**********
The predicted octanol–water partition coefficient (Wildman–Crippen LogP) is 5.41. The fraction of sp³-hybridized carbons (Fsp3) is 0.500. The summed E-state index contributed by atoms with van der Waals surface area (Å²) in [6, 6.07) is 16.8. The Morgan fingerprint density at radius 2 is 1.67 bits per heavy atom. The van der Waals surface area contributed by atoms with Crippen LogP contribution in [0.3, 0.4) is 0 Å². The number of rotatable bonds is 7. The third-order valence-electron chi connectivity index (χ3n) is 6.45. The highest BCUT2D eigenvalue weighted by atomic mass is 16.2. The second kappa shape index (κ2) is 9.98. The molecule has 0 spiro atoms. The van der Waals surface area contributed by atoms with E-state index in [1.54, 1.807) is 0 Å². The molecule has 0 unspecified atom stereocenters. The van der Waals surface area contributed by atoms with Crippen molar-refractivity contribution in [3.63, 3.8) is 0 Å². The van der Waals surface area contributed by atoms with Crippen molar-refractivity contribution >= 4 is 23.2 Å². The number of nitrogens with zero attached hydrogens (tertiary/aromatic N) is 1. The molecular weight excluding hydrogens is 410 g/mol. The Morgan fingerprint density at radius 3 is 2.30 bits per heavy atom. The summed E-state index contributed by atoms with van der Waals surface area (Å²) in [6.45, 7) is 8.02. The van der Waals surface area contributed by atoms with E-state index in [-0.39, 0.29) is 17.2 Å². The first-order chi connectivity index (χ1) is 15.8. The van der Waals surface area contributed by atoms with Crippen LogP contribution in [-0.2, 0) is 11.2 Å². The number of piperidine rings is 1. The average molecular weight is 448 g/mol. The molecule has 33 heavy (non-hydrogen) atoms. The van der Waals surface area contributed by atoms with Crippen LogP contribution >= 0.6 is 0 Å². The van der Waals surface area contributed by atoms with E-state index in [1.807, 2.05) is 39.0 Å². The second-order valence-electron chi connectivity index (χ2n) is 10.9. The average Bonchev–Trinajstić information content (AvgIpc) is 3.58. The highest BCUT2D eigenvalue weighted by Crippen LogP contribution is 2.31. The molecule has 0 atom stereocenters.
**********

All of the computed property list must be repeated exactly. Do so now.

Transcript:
The predicted octanol–water partition coefficient (Wildman–Crippen LogP) is 5.41. The fraction of sp³-hybridized carbons (Fsp3) is 0.500. The summed E-state index contributed by atoms with van der Waals surface area (Å²) in [6, 6.07) is 16.8. The Morgan fingerprint density at radius 2 is 1.67 bits per heavy atom. The van der Waals surface area contributed by atoms with Crippen LogP contribution in [0.3, 0.4) is 0 Å². The number of rotatable bonds is 7. The third-order valence-electron chi connectivity index (χ3n) is 6.45. The highest BCUT2D eigenvalue weighted by atomic mass is 16.2. The second kappa shape index (κ2) is 9.98. The molecule has 0 spiro atoms. The van der Waals surface area contributed by atoms with E-state index in [1.54, 1.807) is 0 Å². The molecule has 0 unspecified atom stereocenters. The van der Waals surface area contributed by atoms with Crippen molar-refractivity contribution in [3.63, 3.8) is 0 Å². The van der Waals surface area contributed by atoms with Crippen molar-refractivity contribution >= 4 is 23.2 Å². The number of nitrogens with zero attached hydrogens (tertiary/aromatic N) is 1. The molecular weight excluding hydrogens is 410 g/mol. The Morgan fingerprint density at radius 3 is 2.30 bits per heavy atom. The summed E-state index contributed by atoms with van der Waals surface area (Å²) in [6.45, 7) is 8.02. The van der Waals surface area contributed by atoms with E-state index in [-0.39, 0.29) is 17.2 Å². The first-order chi connectivity index (χ1) is 15.8. The van der Waals surface area contributed by atoms with Crippen LogP contribution in [-0.2, 0) is 11.2 Å². The number of piperidine rings is 1. The average molecular weight is 448 g/mol. The molecule has 33 heavy (non-hydrogen) atoms. The van der Waals surface area contributed by atoms with Crippen LogP contribution >= 0.6 is 0 Å². The van der Waals surface area contributed by atoms with E-state index in [1.807, 2.05) is 39.0 Å². The second-order valence-electron chi connectivity index (χ2n) is 10.9. The average Bonchev–Trinajstić information content (AvgIpc) is 3.58. The highest BCUT2D eigenvalue weighted by Crippen LogP contribution is 2.31. The molecule has 0 atom stereocenters.